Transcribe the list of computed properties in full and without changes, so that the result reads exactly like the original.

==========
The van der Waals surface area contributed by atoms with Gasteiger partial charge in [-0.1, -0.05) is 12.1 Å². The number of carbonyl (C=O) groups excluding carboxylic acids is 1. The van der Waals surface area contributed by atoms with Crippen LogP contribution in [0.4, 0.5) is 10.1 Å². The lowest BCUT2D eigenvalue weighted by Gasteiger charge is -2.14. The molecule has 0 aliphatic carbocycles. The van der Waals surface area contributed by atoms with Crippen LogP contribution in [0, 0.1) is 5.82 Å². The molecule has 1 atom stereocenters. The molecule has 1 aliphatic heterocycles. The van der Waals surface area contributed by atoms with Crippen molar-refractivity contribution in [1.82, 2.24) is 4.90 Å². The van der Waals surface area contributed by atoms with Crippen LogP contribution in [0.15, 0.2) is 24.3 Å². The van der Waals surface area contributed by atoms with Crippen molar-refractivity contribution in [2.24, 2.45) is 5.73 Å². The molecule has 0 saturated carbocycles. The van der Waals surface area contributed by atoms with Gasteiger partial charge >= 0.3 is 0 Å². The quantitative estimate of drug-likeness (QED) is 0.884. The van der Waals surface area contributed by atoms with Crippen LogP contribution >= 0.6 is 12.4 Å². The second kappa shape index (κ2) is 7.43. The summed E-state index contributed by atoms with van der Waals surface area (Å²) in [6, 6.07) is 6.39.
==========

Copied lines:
The van der Waals surface area contributed by atoms with Gasteiger partial charge in [-0.1, -0.05) is 12.1 Å². The number of carbonyl (C=O) groups excluding carboxylic acids is 1. The van der Waals surface area contributed by atoms with Crippen LogP contribution in [0.4, 0.5) is 10.1 Å². The lowest BCUT2D eigenvalue weighted by Gasteiger charge is -2.14. The molecule has 0 aliphatic carbocycles. The van der Waals surface area contributed by atoms with Crippen LogP contribution in [0, 0.1) is 5.82 Å². The molecule has 1 atom stereocenters. The molecule has 1 aliphatic heterocycles. The van der Waals surface area contributed by atoms with Crippen molar-refractivity contribution in [1.82, 2.24) is 4.90 Å². The van der Waals surface area contributed by atoms with Crippen LogP contribution in [0.15, 0.2) is 24.3 Å². The van der Waals surface area contributed by atoms with Crippen molar-refractivity contribution in [2.24, 2.45) is 5.73 Å². The molecule has 0 saturated carbocycles. The van der Waals surface area contributed by atoms with Gasteiger partial charge >= 0.3 is 0 Å². The quantitative estimate of drug-likeness (QED) is 0.884. The van der Waals surface area contributed by atoms with Crippen LogP contribution >= 0.6 is 12.4 Å². The second kappa shape index (κ2) is 7.43. The summed E-state index contributed by atoms with van der Waals surface area (Å²) in [6, 6.07) is 6.39.